Anthony's Film Review
A science-fiction movie that nicely mixes drama, romance, and philosophy...
If you had the chance to travel to and help colonize another planet, would you take that opportunity? Would you do it if it meant being in suspended hibernation for 120 years and forever leaving behind your family, friends, and life on Earth? The price is no doubt a very hefty one, but what about its perks, like living in a new gorgeous life-supporting world, not to mention the luxurious amenities and options for leisure available on your spaceship when you wake up shortly before landing on the new planet? All of this does sound good to 5,000 Earthlings who agree to go into hibernation aboard the Avalon, a spaceship on autopilot (the human crew are also in hibernation) headed for the planet Homestead II.
Now let me throw in one more hypothetical question. What if, due to the Avalon colliding with space rocks, a brief malfunction causes your hibernation pod to wake you up 90 years before arrival? Well, that's what happens to Jim Preston, played by Chris Pratt. He wakes up thinking he's almost arrived on Homestead II, especially as various pre-recorded virtual reality assistants are welcoming Jim after 120 years. But soon, he realizes he's alone, because he woke up early. And that scares the hell out of him.
What do you do in a situation like this? What if you cannot go back into hibernation, such that you will spend the rest of your life on the Avalon without ever arriving on Homestead II? I know what I would first do: distract myself. After all, there are leisure options on the ship, and there is a robot bartender named Arthur, played by Michael Sheen, whom one can chat with. Even so, it's only a temporary fix. Jim does this for a year and ends up going crazy from having no real human interaction.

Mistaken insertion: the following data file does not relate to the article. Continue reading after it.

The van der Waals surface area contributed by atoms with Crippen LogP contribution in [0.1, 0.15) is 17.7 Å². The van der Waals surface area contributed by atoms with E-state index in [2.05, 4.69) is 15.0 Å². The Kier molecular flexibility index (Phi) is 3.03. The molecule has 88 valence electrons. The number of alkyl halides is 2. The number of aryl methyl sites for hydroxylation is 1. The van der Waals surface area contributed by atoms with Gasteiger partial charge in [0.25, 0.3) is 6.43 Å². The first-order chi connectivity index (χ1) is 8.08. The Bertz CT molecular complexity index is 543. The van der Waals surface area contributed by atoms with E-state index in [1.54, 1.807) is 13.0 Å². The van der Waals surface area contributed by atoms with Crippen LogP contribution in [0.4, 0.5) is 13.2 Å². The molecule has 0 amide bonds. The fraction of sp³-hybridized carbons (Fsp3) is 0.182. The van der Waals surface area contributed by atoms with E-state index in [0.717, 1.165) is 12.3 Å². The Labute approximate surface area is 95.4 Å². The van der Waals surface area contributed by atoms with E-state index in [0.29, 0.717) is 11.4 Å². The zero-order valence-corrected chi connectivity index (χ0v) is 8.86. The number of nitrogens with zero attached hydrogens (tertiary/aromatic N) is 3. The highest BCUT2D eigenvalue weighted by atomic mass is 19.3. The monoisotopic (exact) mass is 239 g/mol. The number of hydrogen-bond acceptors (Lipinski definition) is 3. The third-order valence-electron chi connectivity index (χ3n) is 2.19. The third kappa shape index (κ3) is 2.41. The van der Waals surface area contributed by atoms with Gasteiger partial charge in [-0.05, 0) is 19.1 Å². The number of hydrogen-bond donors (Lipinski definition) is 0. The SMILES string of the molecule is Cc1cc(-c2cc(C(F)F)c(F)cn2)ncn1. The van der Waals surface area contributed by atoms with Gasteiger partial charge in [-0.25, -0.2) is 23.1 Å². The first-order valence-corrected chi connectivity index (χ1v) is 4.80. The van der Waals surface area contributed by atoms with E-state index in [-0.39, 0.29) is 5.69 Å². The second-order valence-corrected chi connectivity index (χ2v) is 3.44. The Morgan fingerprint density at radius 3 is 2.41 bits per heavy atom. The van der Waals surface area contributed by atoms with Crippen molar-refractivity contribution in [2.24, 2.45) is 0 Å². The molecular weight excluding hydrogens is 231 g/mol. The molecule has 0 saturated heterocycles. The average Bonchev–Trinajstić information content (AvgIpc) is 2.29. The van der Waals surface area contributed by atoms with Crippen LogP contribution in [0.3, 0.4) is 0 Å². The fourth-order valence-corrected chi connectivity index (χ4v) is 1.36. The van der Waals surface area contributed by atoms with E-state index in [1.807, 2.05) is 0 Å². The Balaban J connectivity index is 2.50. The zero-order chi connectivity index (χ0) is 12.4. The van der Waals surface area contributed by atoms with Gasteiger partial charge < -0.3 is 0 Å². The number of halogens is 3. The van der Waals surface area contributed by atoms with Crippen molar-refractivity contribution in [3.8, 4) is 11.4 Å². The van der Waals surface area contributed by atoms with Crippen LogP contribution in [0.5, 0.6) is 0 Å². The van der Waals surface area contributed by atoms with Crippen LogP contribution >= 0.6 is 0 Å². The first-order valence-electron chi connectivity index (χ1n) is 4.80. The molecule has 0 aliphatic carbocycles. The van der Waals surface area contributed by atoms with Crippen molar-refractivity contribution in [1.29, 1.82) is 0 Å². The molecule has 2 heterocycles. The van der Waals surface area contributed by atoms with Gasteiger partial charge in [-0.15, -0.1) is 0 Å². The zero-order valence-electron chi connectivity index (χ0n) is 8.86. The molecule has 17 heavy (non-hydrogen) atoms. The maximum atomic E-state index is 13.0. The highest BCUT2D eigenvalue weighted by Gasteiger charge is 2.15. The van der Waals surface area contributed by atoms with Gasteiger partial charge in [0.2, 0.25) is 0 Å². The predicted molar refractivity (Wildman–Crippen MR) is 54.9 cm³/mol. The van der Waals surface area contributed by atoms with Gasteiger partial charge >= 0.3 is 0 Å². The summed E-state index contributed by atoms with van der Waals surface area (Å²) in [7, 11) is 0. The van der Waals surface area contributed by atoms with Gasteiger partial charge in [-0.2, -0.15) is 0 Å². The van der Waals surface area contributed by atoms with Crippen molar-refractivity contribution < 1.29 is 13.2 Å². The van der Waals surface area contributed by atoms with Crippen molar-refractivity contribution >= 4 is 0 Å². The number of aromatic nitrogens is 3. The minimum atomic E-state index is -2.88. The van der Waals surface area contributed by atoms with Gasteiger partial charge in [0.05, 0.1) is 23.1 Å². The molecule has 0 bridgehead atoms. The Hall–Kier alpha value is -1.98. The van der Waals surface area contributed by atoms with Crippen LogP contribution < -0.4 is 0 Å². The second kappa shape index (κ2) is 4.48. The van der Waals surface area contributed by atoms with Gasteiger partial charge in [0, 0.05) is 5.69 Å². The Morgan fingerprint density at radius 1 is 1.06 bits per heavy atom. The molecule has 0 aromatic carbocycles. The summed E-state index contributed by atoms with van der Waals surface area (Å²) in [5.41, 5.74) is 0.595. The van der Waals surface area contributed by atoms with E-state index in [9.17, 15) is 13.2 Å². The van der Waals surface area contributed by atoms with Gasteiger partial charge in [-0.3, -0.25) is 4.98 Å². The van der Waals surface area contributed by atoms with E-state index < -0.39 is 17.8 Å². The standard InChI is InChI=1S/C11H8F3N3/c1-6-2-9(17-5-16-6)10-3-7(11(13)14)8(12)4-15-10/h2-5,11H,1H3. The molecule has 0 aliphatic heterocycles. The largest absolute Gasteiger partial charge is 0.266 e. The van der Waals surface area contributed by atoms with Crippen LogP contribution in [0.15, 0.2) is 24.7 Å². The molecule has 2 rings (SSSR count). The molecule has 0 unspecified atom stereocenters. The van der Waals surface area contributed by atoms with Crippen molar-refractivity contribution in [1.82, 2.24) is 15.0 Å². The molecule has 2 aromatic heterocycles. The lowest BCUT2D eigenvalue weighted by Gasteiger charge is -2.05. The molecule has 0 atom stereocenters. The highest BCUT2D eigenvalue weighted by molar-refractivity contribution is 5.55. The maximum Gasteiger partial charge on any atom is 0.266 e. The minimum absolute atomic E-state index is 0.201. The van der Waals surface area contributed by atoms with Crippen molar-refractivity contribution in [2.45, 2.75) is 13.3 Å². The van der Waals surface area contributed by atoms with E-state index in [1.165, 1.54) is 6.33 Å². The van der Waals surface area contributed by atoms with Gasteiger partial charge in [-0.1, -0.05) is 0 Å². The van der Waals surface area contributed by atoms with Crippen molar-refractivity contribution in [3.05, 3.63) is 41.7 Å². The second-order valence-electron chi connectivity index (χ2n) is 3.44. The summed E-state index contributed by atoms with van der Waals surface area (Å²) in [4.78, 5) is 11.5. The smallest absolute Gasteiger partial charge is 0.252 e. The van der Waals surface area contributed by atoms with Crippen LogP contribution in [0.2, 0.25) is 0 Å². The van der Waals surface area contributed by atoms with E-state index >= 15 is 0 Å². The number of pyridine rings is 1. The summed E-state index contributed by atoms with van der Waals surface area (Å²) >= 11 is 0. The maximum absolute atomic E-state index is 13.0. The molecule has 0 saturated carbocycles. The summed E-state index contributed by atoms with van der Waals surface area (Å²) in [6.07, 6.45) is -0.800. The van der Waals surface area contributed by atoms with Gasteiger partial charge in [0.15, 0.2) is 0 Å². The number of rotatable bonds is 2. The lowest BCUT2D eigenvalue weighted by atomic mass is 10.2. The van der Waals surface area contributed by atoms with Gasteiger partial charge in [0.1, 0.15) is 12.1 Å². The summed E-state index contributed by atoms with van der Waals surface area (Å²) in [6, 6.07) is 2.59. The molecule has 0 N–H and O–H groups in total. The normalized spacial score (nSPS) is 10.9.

If only there were someone with him, perhaps another passenger who woke up early. Since no one has spontaneously woken up due to a temporary hibernation pod malfunction, the only way to have a companion is to wake that person up on purpose. He considers doing this for Aurora Lane, played by Jennifer Lawrence. Jim is captivated by her beauty and her occupation as a writer. After admiring her while she is still asleep and unable to fight the desire for human company any longer, Jim tampers with her pod to wake her up. From there, a friendship followed by a romance forms, and it all happens while Jim has to maintain his secret about waking her up against her will, essentially forcing her to abandon her dreams of arriving on Homestead II.
There are really just two kinds of stories from this point on. One is the romance story. The other is the sci-fi disaster story, because it is discovered that the Avalon has some critical malfunctions that are not evident until the ship is on the brink of destruction. You can sort of think of this movie as a science-fiction Titanic. Like that 1997 movie, this one has gripping suspense and heartfelt romance, either separately or simultaneously.
I saw this movie after a good friend of mine saw it and sent me text messages on my smartphone. He said it was an excellent movie and added that "philosophers will have a field day analyzing this one." It's true. There are moments in this film that will make you think about life not going the way you planned it, the ethics of ruining someone else's life chances for your own happiness, the need for human interaction, looking at the present versus the future, and making the most out of life regardless of what is expected to happen at the end. What's interesting is how the setting of being in space with no habitable planet nearby allows for such exploration of ideas.
There isn't anything in the story that is ultimately surprising or unpredictable. At least it's an emotional ride and a thought-provoking philosophical movie. The movie excels by being both of those things. If it were just one or the other, it would be a good to average movie, a reminder that a great film makes the most out of itself. This movie about passengers on a space journey is a nice ride to take for sure.
For more information about Passengers, visit the Internet Movie Database.